The Surprising Secret to Discovering Your True Self

I want to tell you the secret to discovering your true self. Here it is: there is no secret. Because your true self is a like a beach ball pushed deep under the water—you only need to take your hands off of it, and it will explode to the surface. The real question is: why are you pushing it down, and how do you take your hands off

surfacing

Photo Credit: McBeth (Creative Commons)

A Ruined Retreat

I awoke on a frosty November morning in the simple solitude of a Franciscan retreat center. No alarm clock, no kids poking my forehead, no breakfast to prepare. No requirements whatsoever. Only the purpose of my weekend: to embrace more fully my true self.

The morning started simply enough, but as I settled into the quiet space, I felt a familiar and unwelcome pang in my gut:

It’s a sense of urgency. It’s my little propeller of accomplishment. It’s my drive to achieve. It’s the ghost of shame, whispering in my soul: “Get it done, Kelly. Discover something meaningful and beautiful, accomplish something real. Your worth depends upon it.”

And it can devastate a day. Or a weekend retreat.

Discovering What We Already Are

“Who am I?”

There is an intuitive kind of wisdom implicit in this question uttered in hearts and homes and psychotherapy offices across the globe.

Not “What could I be?” or “What will I become?”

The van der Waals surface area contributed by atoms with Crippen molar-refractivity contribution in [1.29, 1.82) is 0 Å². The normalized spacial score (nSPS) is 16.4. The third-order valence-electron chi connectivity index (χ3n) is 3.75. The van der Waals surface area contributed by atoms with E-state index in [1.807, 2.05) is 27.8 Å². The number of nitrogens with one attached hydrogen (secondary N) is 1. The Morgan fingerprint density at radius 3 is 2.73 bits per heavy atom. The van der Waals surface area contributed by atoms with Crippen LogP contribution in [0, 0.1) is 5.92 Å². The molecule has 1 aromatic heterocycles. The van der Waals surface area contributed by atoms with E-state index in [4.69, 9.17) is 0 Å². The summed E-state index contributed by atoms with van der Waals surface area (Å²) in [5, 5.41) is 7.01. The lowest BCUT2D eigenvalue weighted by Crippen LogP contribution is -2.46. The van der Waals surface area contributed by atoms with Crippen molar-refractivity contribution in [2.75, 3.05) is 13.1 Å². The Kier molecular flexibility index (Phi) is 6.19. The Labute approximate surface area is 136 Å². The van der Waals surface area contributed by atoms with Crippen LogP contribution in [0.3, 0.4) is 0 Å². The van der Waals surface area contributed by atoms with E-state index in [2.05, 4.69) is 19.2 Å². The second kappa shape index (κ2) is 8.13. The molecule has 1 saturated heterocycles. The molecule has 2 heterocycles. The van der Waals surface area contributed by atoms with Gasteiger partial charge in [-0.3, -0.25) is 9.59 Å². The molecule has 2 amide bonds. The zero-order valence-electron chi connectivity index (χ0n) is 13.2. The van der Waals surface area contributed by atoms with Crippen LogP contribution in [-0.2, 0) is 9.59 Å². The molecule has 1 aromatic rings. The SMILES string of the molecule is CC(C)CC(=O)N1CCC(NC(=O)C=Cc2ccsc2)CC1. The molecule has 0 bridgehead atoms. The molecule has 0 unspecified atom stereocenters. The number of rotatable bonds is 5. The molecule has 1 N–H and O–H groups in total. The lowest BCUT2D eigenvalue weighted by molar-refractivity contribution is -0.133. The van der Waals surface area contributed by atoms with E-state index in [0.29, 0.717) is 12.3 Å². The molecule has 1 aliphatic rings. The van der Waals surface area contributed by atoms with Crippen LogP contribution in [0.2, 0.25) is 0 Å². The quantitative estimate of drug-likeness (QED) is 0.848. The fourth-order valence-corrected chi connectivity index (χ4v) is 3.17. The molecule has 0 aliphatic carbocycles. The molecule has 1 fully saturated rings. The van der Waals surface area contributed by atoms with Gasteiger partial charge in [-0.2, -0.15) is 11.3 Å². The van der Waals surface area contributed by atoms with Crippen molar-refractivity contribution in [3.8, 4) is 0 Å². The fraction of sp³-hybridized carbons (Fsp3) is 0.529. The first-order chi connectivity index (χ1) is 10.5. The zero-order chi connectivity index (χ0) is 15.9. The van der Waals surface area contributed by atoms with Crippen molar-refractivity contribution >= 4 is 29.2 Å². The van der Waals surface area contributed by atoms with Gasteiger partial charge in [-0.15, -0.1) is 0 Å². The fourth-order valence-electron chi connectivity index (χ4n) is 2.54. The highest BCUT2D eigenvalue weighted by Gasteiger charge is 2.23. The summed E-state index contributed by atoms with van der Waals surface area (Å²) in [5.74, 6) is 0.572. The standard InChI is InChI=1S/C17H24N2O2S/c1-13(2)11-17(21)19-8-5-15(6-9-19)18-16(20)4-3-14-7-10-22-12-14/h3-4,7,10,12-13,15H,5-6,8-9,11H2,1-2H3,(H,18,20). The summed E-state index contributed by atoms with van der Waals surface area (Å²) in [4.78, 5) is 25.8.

But “Who am I?”

A question implying the answer is already present. And deep in our bones we know this to be true: I am already here somewhere—my becoming is really an unearthing, an excavation of what already is.

Our true self is here now, but it has been pushed beneath the surface by the hands of time and pain and fear.

Why We Hide

We began this life inhabiting a sense of worth, born into light and innocence. But from the moment of our first cries, people were getting us all wrong. The people we loved were like mirrors in a fun house, returning distorted images of who we are. Images distorted by their own pain and brokenness. And so the hands of a broken world pushed our true self beneath the surface of life.

On occasion, we cautiously, timidly revealed ourselves to others and they acted like judge and jury. And the pain of that kind of shame can split us in two. The true self is pushed safely into the dark depths, and we quickly, resiliently learn to replace it with a more “acceptable” self. We wear this false self like a mask, all the while sitting on this undulating beach ball of the true self, trying to keep it buried beneath the surface.

We push it down with too-thin bodies, impeccable clothing, aisles of makeup, the biggest houses and shiniest cars and trophies and crowds and bank accounts and lovers and righteousness and anger and perfection and flawless children and lots of letters behind our names. We push the true self down, terrified of the moment of revelation.

A Grace-Full Retreat

As the aching in my gut began to grow on that November morning, I stopped and uttered a simple prayer: “Show me who I am.” Several moments of silence followed, and then the thought: